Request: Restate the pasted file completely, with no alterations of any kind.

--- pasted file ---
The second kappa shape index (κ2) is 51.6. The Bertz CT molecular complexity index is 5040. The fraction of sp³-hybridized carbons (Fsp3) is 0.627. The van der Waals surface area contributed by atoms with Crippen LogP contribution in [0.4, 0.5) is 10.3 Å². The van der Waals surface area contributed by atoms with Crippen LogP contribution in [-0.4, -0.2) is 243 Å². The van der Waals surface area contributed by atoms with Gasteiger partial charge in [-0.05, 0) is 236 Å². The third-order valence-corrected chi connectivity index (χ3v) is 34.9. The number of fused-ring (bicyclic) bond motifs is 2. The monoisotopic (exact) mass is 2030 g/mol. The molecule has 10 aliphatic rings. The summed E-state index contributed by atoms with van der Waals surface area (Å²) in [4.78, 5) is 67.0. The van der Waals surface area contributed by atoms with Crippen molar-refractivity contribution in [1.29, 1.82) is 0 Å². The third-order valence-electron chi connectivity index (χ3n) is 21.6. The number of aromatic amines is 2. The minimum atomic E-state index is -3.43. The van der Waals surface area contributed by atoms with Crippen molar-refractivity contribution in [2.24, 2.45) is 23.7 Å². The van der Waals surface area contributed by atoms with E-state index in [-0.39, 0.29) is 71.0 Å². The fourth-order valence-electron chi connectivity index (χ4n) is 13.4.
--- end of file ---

The second kappa shape index (κ2) is 51.6. The Bertz CT molecular complexity index is 5040. The fraction of sp³-hybridized carbons (Fsp3) is 0.627. The van der Waals surface area contributed by atoms with Crippen LogP contribution in [0.4, 0.5) is 10.3 Å². The van der Waals surface area contributed by atoms with Crippen LogP contribution in [-0.4, -0.2) is 243 Å². The van der Waals surface area contributed by atoms with Gasteiger partial charge in [-0.05, 0) is 236 Å². The third-order valence-corrected chi connectivity index (χ3v) is 34.9. The number of fused-ring (bicyclic) bond motifs is 2. The monoisotopic (exact) mass is 2030 g/mol. The molecule has 10 aliphatic rings. The summed E-state index contributed by atoms with van der Waals surface area (Å²) in [4.78, 5) is 67.0. The van der Waals surface area contributed by atoms with Crippen molar-refractivity contribution in [1.29, 1.82) is 0 Å². The third-order valence-electron chi connectivity index (χ3n) is 21.6. The number of aromatic amines is 2. The minimum atomic E-state index is -3.43. The van der Waals surface area contributed by atoms with Crippen molar-refractivity contribution in [2.24, 2.45) is 23.7 Å². The van der Waals surface area contributed by atoms with E-state index in [-0.39, 0.29) is 71.0 Å². The fourth-order valence-electron chi connectivity index (χ4n) is 13.4.